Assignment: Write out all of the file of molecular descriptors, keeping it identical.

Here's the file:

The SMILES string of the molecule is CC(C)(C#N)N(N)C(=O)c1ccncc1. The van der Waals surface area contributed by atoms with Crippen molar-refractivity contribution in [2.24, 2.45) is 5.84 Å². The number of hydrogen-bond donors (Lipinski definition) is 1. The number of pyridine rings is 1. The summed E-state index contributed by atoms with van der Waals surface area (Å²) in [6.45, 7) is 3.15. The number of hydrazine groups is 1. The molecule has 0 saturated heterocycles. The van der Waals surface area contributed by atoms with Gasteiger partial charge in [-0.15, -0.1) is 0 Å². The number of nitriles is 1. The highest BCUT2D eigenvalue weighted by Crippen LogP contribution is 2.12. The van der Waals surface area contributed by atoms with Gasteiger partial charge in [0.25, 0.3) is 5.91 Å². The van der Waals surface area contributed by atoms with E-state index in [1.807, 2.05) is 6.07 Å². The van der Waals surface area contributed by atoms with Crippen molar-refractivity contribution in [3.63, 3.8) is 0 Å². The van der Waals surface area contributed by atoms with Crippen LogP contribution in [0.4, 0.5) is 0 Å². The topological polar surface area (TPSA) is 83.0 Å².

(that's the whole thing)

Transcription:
The SMILES string of the molecule is CC(C)(C#N)N(N)C(=O)c1ccncc1. The van der Waals surface area contributed by atoms with Crippen molar-refractivity contribution in [2.24, 2.45) is 5.84 Å². The number of hydrogen-bond donors (Lipinski definition) is 1. The number of pyridine rings is 1. The summed E-state index contributed by atoms with van der Waals surface area (Å²) in [6.45, 7) is 3.15. The number of hydrazine groups is 1. The molecule has 0 saturated heterocycles. The van der Waals surface area contributed by atoms with Gasteiger partial charge in [-0.15, -0.1) is 0 Å². The number of nitriles is 1. The highest BCUT2D eigenvalue weighted by Crippen LogP contribution is 2.12. The van der Waals surface area contributed by atoms with Gasteiger partial charge in [0.25, 0.3) is 5.91 Å². The van der Waals surface area contributed by atoms with E-state index in [1.807, 2.05) is 6.07 Å². The van der Waals surface area contributed by atoms with Crippen molar-refractivity contribution in [3.63, 3.8) is 0 Å². The van der Waals surface area contributed by atoms with Crippen LogP contribution in [0.4, 0.5) is 0 Å². The topological polar surface area (TPSA) is 83.0 Å².